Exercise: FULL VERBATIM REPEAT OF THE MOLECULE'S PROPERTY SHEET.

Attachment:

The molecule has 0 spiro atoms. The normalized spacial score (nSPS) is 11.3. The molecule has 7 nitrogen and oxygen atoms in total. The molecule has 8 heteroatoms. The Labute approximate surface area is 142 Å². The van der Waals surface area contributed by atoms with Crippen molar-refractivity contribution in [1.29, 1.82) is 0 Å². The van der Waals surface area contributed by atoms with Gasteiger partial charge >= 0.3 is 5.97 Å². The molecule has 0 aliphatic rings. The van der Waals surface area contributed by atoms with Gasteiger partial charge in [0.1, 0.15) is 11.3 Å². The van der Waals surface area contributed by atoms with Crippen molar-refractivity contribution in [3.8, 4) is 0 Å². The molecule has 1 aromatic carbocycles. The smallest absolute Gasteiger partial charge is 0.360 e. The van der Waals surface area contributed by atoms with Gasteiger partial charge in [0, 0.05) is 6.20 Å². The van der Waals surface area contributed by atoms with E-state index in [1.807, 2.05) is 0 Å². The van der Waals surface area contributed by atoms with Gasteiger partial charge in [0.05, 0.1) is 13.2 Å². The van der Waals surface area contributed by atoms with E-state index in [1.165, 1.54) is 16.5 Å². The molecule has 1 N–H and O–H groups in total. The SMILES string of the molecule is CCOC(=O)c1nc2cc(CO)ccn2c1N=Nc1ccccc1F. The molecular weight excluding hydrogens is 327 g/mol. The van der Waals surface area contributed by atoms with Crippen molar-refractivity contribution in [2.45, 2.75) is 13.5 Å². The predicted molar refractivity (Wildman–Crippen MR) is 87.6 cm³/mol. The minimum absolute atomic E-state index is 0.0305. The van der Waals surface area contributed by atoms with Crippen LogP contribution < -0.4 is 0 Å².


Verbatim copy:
The molecule has 0 spiro atoms. The normalized spacial score (nSPS) is 11.3. The molecule has 7 nitrogen and oxygen atoms in total. The molecule has 8 heteroatoms. The Labute approximate surface area is 142 Å². The van der Waals surface area contributed by atoms with Crippen molar-refractivity contribution in [1.29, 1.82) is 0 Å². The van der Waals surface area contributed by atoms with Gasteiger partial charge >= 0.3 is 5.97 Å². The molecule has 0 aliphatic rings. The van der Waals surface area contributed by atoms with Gasteiger partial charge in [0.1, 0.15) is 11.3 Å². The van der Waals surface area contributed by atoms with Crippen molar-refractivity contribution in [3.8, 4) is 0 Å². The molecule has 1 aromatic carbocycles. The smallest absolute Gasteiger partial charge is 0.360 e. The van der Waals surface area contributed by atoms with Gasteiger partial charge in [0, 0.05) is 6.20 Å². The van der Waals surface area contributed by atoms with E-state index in [1.807, 2.05) is 0 Å². The van der Waals surface area contributed by atoms with Gasteiger partial charge in [0.05, 0.1) is 13.2 Å². The van der Waals surface area contributed by atoms with E-state index in [1.165, 1.54) is 16.5 Å². The molecule has 1 N–H and O–H groups in total. The SMILES string of the molecule is CCOC(=O)c1nc2cc(CO)ccn2c1N=Nc1ccccc1F. The molecular weight excluding hydrogens is 327 g/mol. The van der Waals surface area contributed by atoms with Crippen molar-refractivity contribution in [2.45, 2.75) is 13.5 Å². The predicted molar refractivity (Wildman–Crippen MR) is 87.6 cm³/mol. The minimum absolute atomic E-state index is 0.0305. The van der Waals surface area contributed by atoms with Crippen LogP contribution < -0.4 is 0 Å².